In the year of COP26 there was so much talk about on how we develop new systems. Vandana Shiva talks about a transition from oil to soil and says: ‘This is not a time for hopelessness and despair - this is a time for regeneration.

Green Party MP, Caroline Lucas, has been leading calls for a shift in our economics to a Wellbeing Economy. ‘We have a dangerous and outdated economic system designed for growth and profit. We need to redesign economy and we need to redesign new economic goals. Country after country talks about net zero, yet the global economy is set to triple in size over that period,’ she told a meeting last year. Would an economy based on wellbeing enable us in Herefordshire to look after the needs of our children, our places and our nature? Will we be able to avoid the patterns of economic growth that correlate directly with increases in harms to all of those things that are most precious to us? Ellie Chowns (Green Party) cabinet member for Economic Development and Environment believes that we can do things differently. She told a Friends of the Earth meeting that we can change the way money is spent from changing support for something that doesn't work towards a net-zero world - to something that does.

The covid recovery plan of more than £6 million has been supporting employment, health and well-being and supporting people to get into the towns to help rejuvenate the high street while giving people confidence to get out and about. A lot of councils have made parking free and that was one of the proposals that came forward. We said: that doesn't really compute with our commitment to sustainable transport, we shouldn't be subsidising car parking – we should be putting that money into buses and bikes to achieve the same thing, and that is why we can now support free Beryl bikes over the weekends and during Cop26 and why we can put on free weekend buses

So much really important work has gone on into looking at how the council functions, how it interacts with the communities it serves and how we can improve that in a time of vastly reduced funding and increased challenges, how we look after the most vulnerable support veterans; and domestic violence victims and homelessness . How do we support our LGBTQ+ communities, how do we support our youth and nurture the young creative minds that are emerging in Herefordshire? How will we work together to push for action on our fragile and failing river systems ? How will we encourage more women to stand forward and have their voices heard in the decision making processes that affect our local communities and become represented in local government ?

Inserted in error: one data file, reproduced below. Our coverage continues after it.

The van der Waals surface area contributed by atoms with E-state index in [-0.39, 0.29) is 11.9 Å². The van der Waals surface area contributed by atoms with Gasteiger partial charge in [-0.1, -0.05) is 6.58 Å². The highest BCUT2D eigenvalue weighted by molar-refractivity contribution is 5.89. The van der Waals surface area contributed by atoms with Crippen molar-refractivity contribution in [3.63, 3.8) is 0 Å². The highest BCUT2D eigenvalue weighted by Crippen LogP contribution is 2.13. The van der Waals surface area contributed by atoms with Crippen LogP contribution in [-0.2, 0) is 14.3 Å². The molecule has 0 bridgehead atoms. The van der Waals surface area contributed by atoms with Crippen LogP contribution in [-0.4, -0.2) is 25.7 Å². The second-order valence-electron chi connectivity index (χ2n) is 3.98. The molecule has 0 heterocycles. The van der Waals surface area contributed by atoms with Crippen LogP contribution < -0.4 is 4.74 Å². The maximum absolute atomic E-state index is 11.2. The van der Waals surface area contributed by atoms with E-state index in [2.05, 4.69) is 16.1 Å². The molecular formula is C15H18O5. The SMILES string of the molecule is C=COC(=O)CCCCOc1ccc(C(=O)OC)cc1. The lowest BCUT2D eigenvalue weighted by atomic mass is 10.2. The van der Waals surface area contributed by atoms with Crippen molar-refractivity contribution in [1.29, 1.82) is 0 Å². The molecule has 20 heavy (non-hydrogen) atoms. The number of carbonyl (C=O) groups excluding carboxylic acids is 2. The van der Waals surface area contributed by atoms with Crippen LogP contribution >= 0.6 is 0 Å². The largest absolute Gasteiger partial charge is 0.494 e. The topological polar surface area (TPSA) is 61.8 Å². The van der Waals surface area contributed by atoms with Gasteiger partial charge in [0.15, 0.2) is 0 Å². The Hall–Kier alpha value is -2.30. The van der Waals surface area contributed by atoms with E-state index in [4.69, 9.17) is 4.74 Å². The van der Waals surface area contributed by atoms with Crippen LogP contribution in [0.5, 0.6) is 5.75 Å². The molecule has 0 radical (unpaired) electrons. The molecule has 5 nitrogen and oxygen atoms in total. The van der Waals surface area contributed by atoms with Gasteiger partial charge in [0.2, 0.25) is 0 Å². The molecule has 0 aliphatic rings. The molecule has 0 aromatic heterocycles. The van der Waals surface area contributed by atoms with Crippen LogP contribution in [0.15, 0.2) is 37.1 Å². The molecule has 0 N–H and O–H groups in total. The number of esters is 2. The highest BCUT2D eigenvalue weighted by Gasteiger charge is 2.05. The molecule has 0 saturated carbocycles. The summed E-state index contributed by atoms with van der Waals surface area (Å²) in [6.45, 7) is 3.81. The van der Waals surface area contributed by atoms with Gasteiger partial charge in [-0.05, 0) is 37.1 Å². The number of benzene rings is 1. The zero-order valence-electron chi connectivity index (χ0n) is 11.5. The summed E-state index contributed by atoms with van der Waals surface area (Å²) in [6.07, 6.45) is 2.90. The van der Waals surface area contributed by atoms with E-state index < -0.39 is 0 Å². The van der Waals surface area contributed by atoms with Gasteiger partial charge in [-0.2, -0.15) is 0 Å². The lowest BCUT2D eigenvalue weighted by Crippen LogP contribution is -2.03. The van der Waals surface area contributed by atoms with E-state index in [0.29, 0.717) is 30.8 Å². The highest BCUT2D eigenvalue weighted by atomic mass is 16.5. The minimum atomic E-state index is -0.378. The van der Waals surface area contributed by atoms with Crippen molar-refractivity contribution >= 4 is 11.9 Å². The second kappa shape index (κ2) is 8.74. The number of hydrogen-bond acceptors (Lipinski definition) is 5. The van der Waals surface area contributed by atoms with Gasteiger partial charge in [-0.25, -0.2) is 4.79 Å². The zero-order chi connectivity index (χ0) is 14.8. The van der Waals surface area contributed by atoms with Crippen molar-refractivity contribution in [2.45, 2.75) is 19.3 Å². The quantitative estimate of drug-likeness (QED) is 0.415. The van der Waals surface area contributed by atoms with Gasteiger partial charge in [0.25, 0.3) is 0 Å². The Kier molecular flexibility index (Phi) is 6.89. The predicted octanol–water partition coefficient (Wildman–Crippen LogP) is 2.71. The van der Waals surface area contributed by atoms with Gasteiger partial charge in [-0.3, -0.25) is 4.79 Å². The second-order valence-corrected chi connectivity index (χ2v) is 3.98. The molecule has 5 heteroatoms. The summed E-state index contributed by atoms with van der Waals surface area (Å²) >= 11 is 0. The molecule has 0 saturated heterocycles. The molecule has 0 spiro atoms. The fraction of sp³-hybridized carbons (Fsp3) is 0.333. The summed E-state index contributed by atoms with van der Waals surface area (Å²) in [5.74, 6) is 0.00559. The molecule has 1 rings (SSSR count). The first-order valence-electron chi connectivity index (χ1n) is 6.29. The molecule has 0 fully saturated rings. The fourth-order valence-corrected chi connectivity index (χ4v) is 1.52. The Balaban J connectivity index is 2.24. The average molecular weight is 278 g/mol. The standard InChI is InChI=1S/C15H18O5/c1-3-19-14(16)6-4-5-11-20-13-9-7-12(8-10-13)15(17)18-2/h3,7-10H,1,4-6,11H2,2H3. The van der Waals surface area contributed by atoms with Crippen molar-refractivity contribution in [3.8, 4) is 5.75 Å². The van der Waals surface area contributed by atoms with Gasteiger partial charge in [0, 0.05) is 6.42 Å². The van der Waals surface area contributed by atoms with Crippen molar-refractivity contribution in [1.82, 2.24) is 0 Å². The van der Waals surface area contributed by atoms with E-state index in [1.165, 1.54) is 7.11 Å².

How we respond to climate change will be really important over the next year. As leader of the Green councillors, Ellie Chowns believes Herefordshire is making really good progress: ‘This is a tribute to officers, activists and our coalition of Independents and Greens - we have a fully shared agenda. There is a really strong bedrock of cross-party support for action on climate change which is really important. It is exciting that we are working cooperatively in Herefordshire. There is so much to do and of course the urgency is enormous and we are not getting any of it done quickly enough. But progress is being made. There will be a Citizen’s Assembly in January and a Climate and Nature Partnership has been established to drive a county response to the challenges. There is so much to be proud of – so much work still to do. Herefordshire Coalition have a vision – it would be a shame if that vision was scuppered by our inability to solve the transport issues that plague the city and our rural areas. Transport will be used as ammunition from our antagonists as we build up to another local election. Let’s hope that the choices that we make do not boil down to a mere road.

It is the nadir of the year, but the axis is turning. Soon it will be spring and there is work to be done – it’s a collective job – all of us instrumental in our tiny efforts that will create the sea of change we believe is possible.

One thought on “Toni Fagan’s reflections on being a Green Herefordshire Councillor

  1. I am often reminded of the words of Bishop David Jenkins in such times as these when there is so much to be done, so much that seems to be breaking down . In such times it is good to remember “That when things seem to be breaking down so often there is a “breaking through” to new ,creative and much more promising ways and times .